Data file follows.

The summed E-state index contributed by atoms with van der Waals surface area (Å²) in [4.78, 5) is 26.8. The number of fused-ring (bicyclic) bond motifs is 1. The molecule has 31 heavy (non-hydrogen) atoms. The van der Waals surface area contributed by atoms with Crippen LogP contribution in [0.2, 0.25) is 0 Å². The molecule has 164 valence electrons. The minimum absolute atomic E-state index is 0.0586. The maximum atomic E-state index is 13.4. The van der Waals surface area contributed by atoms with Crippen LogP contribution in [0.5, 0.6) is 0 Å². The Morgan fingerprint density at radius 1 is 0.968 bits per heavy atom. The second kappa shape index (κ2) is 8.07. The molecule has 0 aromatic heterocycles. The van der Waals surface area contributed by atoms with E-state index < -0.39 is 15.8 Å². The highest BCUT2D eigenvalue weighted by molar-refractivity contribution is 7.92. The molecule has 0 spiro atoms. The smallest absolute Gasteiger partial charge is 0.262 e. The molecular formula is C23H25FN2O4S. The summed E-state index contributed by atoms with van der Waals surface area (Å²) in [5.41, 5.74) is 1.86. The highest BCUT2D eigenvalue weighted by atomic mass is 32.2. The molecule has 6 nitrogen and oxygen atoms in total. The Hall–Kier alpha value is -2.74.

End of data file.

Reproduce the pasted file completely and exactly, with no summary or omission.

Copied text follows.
The summed E-state index contributed by atoms with van der Waals surface area (Å²) in [4.78, 5) is 26.8. The number of fused-ring (bicyclic) bond motifs is 1. The molecule has 31 heavy (non-hydrogen) atoms. The van der Waals surface area contributed by atoms with Crippen LogP contribution in [0.2, 0.25) is 0 Å². The molecule has 164 valence electrons. The minimum absolute atomic E-state index is 0.0586. The maximum atomic E-state index is 13.4. The van der Waals surface area contributed by atoms with Crippen LogP contribution in [0.5, 0.6) is 0 Å². The Morgan fingerprint density at radius 1 is 0.968 bits per heavy atom. The second kappa shape index (κ2) is 8.07. The molecule has 0 aromatic heterocycles. The van der Waals surface area contributed by atoms with E-state index < -0.39 is 15.8 Å². The highest BCUT2D eigenvalue weighted by molar-refractivity contribution is 7.92. The molecule has 0 spiro atoms. The smallest absolute Gasteiger partial charge is 0.262 e. The molecular formula is C23H25FN2O4S. The summed E-state index contributed by atoms with van der Waals surface area (Å²) in [5.41, 5.74) is 1.86. The highest BCUT2D eigenvalue weighted by atomic mass is 32.2. The molecule has 6 nitrogen and oxygen atoms in total. The Hall–Kier alpha value is -2.74.